the fabulous life of dolores olmedo

Dolores-OlmedoDolores Olmedo had quite the colorful life. As a young girl from a working class background she caused a scandal when her family discovered that she had posed nude for the painter Diego Rivera. Forbidden to see the artist anymore, it wasn’t until many years later that their paths crossed again, by which time Olmedo had become one of the richest women in Mexico – both a successful businesswoman, philanthropist, and patron of the arts. Rivera was broke, close to dying, and concerned about his legacy. At his urging she went on a buying spree, amassing a major collection of the painter’s canvases in addition to works by Frida Kahlo, Diego’s wife, with whom Olmedo had a tempestuous friendship fraught with jealousy over Rivera’s affections. After Kahlo and Rivera’s deaths she bought a 16th century hacienda in southern Mexico City, which she later converted into a museum and shrine to her life of passionate collecting. Not only does the five-building complex hold her entire store of pre-Hispanic, colonial, folk, modern and contemporary art, but also the largest holdings of Kahlo and Rivera anywhere – and her private chambers, filled with extravagant displays of ivory and porcelain, showcase photos of Olmedo with virtually every famous person in the world.

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beyond the lanai

sopheap pich 3

Sculptor Sopheap Pich lives in Phnom Penh, Cambodia, working primarily in rattan and bamboo, constructing and weaving organic and plant forms which are at once solid and ethereal. His sculptures – currently installed at the Metropolitan Museum of Art in a disappointingly offhand and rather ragtag display – move between abstraction and representation: the open weave construction allowing the free circulation of air in and out of the forms. Rattan and bamboo are ubiquitous to Cambodia, especially thriving in the wild mountains, where harvesting it is both difficult and dangerous. These natural materials are integral to life in Southeast Asia – from housing and baskets to fish traps and waterwheels – and the artist’s use of such demanding, difficult-to-tame media speaks to a generation that came of age under the Khmer Rouge-led government of Kampuchea. Combining the visualization of a painter with the spatial conceptualization of a sculptor, Pich literally draws in space with these materials, creating three-dimensional objects which consciously evoke the spirit of a very personal, poignant place.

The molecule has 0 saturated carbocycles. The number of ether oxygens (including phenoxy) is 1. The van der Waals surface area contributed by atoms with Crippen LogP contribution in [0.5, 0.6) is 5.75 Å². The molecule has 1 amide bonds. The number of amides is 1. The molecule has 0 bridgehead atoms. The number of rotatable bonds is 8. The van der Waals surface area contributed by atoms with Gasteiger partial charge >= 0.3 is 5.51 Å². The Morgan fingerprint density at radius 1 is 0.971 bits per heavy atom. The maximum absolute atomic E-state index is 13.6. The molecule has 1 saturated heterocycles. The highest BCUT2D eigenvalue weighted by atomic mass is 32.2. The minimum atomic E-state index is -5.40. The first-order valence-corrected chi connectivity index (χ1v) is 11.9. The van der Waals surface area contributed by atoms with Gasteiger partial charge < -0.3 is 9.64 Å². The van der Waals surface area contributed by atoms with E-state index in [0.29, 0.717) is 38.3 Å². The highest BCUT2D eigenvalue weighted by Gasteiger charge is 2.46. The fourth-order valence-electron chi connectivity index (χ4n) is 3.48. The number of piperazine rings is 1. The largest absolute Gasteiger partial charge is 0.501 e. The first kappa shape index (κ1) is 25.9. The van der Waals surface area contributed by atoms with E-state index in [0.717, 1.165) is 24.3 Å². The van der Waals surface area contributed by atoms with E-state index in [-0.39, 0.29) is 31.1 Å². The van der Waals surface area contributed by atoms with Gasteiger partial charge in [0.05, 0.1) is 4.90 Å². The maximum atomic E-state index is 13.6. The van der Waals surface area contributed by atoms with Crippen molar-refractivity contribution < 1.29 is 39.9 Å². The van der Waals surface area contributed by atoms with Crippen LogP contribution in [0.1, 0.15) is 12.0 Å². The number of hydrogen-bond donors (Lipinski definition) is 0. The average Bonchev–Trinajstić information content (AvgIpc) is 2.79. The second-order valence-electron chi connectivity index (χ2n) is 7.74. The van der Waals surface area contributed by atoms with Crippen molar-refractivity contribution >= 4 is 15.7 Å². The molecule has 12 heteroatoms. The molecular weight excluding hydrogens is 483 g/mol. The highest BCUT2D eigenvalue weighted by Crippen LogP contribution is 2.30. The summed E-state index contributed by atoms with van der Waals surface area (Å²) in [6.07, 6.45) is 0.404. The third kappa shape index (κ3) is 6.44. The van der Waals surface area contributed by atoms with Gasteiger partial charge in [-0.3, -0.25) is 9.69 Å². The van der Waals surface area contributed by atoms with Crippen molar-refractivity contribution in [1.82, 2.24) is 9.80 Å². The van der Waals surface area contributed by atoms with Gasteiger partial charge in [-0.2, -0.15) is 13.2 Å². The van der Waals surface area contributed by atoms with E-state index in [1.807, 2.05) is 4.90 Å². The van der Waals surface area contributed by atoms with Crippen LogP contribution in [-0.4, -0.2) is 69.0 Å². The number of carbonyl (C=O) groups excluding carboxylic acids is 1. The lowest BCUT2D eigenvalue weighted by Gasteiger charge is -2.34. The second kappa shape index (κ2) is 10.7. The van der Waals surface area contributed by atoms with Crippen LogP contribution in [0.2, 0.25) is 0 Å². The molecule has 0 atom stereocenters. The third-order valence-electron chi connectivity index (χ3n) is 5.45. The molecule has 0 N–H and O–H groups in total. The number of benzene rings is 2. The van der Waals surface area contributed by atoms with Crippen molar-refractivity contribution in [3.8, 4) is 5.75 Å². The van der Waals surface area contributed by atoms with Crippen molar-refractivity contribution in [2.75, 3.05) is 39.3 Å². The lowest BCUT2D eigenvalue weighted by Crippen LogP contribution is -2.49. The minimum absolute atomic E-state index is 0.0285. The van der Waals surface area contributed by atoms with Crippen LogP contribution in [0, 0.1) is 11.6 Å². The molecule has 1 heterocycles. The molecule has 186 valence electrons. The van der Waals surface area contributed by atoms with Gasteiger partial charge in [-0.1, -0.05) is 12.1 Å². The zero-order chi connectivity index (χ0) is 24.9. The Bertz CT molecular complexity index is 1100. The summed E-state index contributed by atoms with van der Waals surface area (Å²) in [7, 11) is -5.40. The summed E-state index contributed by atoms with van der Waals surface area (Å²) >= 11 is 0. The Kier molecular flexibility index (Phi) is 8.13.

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sopheap pich sculpture

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stones in his pockets

Designed by the artist himself, the Noguchi Museum opened in 1985 as the first and only museum in the country to be founded by an artist during his or her lifetime and dedicated to their work. The collection occupies a renovated photogravure building in an industrial part of Long Island City, Queens, that dates to the 1920’s and focuses on Isamu Noguchi’s extensive production, articulating the cultural times in which he worked, the many major cultural figures with whom he engaged, and his influence on the art and design of today. One of the most important artists of the 20th century, American-born Noguchi (1904 – 1988) began his apprenticeship with Brancusi in Paris before moving on to expand traditional notions of sculpture. Creating gardens, playgrounds, fountains, stage settings, lighting and together with Charles Nelson and George Eames, a line of influential modern furniture under the aegis of Herman Miller, Noguchi bridged the gap between East and West, creating landmarks in the process of integrating seemingly disparate disciplines. What is so difficult to comprehend in two-dimensional photographs  – and so fascinating to ponder in situ – is the ethereal sense of lightness Noguchi brought to bear in major compositions of marble and basalt. On the ride back to Manhattan, a quality I had never before ascribed to stone kept popping into my head:  pliant.

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